Performance

    First of all, I must say that Traffic X puts a lot of aircraft into your simulator, particularly after you have the latest service pack installed. Between all of the new GA, airliners, and military aircraft floating around compared to what default FSX gave you (less airliners overall and some skimpy GA) there's probably three times the amount of aircraft. Additionally, you can control the density of traffic in the Centre; on the whole, however, I flew at 100% traffic for the purpose of this review and achieved at least flyable frames, but in metropolitan areas I found it necessary to reduce the settings to about 70%. Considering the increased amount of traffic , I think that performance was really exceptional, but there's a good reason for this- I counted the sides on the fuselage of a 757 and found that this airliner is indeed a dodecagon. It's fairly obvious that, although this package has some details such as transparent cockpits and reasonably detailed undercarriage, this is definitely, like all traffic programs, something that relies on numbers, variety of aircraft, and liveries to make the traffic enjoyable; a definite case of quantity over quality; additionally, the landing gear doors don't work, and the undercarriage just retracts through the fuselage. Nonetheless, I can't complain as this is a major step up from default in terms of performance and aesthetics. Besides, this is so much more creative than 'World Travel' airlines. Please keep in mind that the models do not look awful, and only when I viewed traffic from the front did I encounter any need for criticism. Just don't expect models the quality of even default AI.

           

    Traffic Control Centre

    Traffic Control Centre is really the brains of this add-on. From here you can control a host of fairly self-explanatory features such as adding flight plans, choosing which aircraft fly, selecting the language you'd like to display, altering the airline call-signs, and seeing what flight plans are programmed. Even though the manual doesn't stress this, it's absolutely necessary to configure the TCC. By stock installation, some default traffic is enabled, but some GA Traffic X traffic isn't. If you're having problems with your traffic, I'd recommend re-reading the manual and then fiddling around in TCC for awhile. You can often solve your own issues this way.

    One of the neater features of Traffic X is that, through the Traffic Control Centre, you can easily make any of the AI traffic aircraft flyable. So, any of the vast library of aircraft included in this package is at your fingertips to control. Don't expect much realism with this though. They say that they will give you a generic flight model and panel and this is most definitely true. I tried flying the Concorde, which uses the default 747 panel, I found that the flight model (not the visual model) only had two engines.

           

    Vehicles

    Another attractive, if somewhat superfluous, feature of Traffic X is that it comes with a Follow-Me car, a Push-Back truck, and two versions of our friend 'Spotty' the avid aviation nerd. The Follow-Me Car and the Push-Back truck are obviously intended to be viewed and operated from the outside as both have a very nicely modeled exterior but a somewhat mediocre interior. Both have realistic effects such as flashing lights and a lit 'follow me' sign as well as working windshield wipers, opening doors, etc. Additionally, on the Push-Back truck, you can change the position of the hydraulic rods which push the aircraft. A heads up on the Push-Back is warranted because, as in real life, the steering axis is reversed.

           

    Spotty is a middle-aged, grey-streaked, binocular-toting spotter who finds a way to get himself into even the most high-security airports (or rather aerodromes, as he's British) such as Area 51 and Edwards. Just Flight really did an incredibly good job with Spotty and he's just marvelously detailed; he even lifts and lowers the binocs from his eyes to where they hang down on his chest. Additionally, there is also an 'invisible' Spotty for those who don't want him in their spotting shots. Spotty has a number of useful features which he keeps in a handy tote, such as buttons to control slewing around, a 'radio' which just opens the default ATC window, a clock, GPS, and a shortcut to the spot-down view. I didn't find the slew controls very helpful, and it's apparent that, while a nice touch, Spotty offers little more than a nice screen shot. I rather hope I don't hurt his feelings...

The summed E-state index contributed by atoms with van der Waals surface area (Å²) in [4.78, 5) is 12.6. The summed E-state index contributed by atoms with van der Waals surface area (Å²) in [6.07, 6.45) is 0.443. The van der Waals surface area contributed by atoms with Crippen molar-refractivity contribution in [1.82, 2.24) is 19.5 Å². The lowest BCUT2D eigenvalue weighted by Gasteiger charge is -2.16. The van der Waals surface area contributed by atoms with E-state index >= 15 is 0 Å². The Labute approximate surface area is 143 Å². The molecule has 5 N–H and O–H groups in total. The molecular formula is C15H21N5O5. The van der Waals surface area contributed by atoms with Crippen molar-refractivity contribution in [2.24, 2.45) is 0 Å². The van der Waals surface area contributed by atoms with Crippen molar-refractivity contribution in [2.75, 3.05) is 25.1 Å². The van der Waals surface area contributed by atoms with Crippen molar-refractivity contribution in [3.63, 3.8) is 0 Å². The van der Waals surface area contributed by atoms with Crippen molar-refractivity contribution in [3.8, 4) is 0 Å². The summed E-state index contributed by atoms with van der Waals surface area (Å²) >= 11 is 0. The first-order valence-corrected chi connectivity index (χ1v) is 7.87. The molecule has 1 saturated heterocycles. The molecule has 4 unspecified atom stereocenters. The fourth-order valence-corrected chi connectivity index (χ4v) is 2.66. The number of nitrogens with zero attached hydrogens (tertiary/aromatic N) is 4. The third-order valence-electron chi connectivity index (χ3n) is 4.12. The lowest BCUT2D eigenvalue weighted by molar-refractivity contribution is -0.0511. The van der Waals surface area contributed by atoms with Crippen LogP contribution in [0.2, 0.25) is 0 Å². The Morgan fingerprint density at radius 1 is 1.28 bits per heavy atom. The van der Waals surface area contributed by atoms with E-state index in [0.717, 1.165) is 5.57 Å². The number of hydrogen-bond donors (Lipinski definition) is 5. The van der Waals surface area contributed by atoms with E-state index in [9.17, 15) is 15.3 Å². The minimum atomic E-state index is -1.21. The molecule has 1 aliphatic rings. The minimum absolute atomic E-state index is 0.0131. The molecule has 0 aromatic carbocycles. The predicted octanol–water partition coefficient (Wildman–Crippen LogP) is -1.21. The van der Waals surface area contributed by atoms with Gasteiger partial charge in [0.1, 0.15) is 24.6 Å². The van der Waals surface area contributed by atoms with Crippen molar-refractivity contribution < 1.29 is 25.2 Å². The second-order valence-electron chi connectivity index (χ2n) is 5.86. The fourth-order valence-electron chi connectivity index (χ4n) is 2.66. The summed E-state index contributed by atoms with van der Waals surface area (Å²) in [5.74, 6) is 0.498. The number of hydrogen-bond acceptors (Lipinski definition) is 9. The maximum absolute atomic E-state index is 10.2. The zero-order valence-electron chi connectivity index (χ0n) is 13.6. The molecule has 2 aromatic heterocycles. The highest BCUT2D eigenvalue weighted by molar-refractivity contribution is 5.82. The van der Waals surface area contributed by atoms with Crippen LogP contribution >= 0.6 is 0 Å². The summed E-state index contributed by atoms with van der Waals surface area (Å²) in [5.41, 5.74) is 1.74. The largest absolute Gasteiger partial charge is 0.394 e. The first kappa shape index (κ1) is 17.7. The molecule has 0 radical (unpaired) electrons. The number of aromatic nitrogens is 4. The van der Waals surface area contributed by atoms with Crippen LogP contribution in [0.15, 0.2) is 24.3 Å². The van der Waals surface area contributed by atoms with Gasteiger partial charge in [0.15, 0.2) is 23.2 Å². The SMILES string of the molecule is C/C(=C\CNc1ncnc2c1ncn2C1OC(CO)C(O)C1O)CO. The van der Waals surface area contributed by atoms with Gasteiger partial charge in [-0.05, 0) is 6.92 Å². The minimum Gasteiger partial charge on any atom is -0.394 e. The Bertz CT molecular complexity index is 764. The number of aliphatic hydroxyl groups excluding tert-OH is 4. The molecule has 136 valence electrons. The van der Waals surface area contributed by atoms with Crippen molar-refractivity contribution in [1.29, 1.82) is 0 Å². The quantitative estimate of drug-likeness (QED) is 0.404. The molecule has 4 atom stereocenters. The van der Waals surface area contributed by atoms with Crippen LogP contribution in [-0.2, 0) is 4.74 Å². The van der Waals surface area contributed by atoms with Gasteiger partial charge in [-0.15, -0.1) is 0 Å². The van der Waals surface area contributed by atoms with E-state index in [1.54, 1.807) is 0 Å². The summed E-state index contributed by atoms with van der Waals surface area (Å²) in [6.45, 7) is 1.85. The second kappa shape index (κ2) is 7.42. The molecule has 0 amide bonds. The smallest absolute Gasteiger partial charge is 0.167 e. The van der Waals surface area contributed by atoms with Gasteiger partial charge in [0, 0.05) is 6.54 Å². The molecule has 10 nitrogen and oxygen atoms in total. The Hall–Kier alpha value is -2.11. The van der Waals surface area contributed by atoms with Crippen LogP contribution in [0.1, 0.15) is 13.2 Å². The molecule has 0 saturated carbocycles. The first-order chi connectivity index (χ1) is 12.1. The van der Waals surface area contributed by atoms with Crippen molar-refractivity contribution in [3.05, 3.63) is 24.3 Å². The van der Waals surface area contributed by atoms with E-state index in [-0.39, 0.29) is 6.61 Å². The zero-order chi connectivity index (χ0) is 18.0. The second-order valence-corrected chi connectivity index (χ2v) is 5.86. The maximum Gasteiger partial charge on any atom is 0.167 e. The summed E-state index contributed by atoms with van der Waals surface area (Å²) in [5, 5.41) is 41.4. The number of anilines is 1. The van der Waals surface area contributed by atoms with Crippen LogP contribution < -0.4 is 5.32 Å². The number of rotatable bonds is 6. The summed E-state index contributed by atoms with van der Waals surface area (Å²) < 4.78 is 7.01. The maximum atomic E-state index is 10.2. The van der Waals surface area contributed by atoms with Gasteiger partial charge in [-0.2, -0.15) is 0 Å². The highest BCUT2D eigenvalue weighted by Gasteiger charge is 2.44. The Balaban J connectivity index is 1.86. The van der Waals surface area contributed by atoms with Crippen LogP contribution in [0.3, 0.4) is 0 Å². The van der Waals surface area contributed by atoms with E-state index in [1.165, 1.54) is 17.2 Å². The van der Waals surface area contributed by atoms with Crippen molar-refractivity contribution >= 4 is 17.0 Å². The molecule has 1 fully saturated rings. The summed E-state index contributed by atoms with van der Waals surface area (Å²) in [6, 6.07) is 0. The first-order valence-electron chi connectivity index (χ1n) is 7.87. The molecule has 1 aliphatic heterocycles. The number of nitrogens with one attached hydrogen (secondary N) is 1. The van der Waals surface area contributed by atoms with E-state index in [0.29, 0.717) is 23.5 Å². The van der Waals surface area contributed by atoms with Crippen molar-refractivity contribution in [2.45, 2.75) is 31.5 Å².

Lastly, there are also four different control tower models, each having a varying height to accord with what sort of airport you're at. It's immediately apparent that Just Flight hardly intend these to be seen from the outside as they're simply huge ATC rooms on bland, unrealistically thin pillars. I don't begrudge Just Flight for this, as the towers were intended simply to keep an eye on the traffic at your favourite airport and to maintain good performance in order to keep a high level of traffic. For that purpose, they do the job quite well with a functioning radar, clock, weather information, night-lighting, and terrain data. Again, the interior doesn't hold with the detail that we see on Spotty, but you'll hardly notice this once you get in the flow of 'directing' traffic. The radar is probably the neatest feature, and will show all the relevant information on an aircraft. The length of the trail behind the blip on the screen even corresponds to how fast the aircraft is flying.

           

    Final Word

    Finally, I now have a reason to fly with traffic. Not just a plane here and there, but great heaping masses of have hundreds of colourful aircraft surrounding me at airports, small aircraft to dawdle alongside, and perhaps my most favourite aspect which is the really spectacular array of military aircraft to accompany on operations on the book and off (for those destined on clandestine formation flights to Russia with some F-117's). The outstanding performance of the product certainly permits high settings and is simply incomparable with that of default AI. As I stated in the beginning, this is really the gift that keeps on giving and even after having flown along with the aircraft of Traffic X for quite some time, I still feel that I find something new with every flight, especially when you really go out and look just for unique traffic. Perhaps one of the most valuable aspects of this product is that, thanks to the powerful Traffic Control Centre, we can make this product grow and flourish to suite our own needs. Frankly, it's a bargain- in this economy where every penny counts, need I say more?

    Tested On

    Intel Q6600 at 2.4 GHz
    Windows Vista Home Edition 64 bit
    MSI P35 Neo II
    ATI 4850 512MB
    2GB Corsair Dominator
    Microsoft Flight Simulator X, Acceleration

    Kevin Glover
    kevin.glover@hotmail.com

    Learn More Here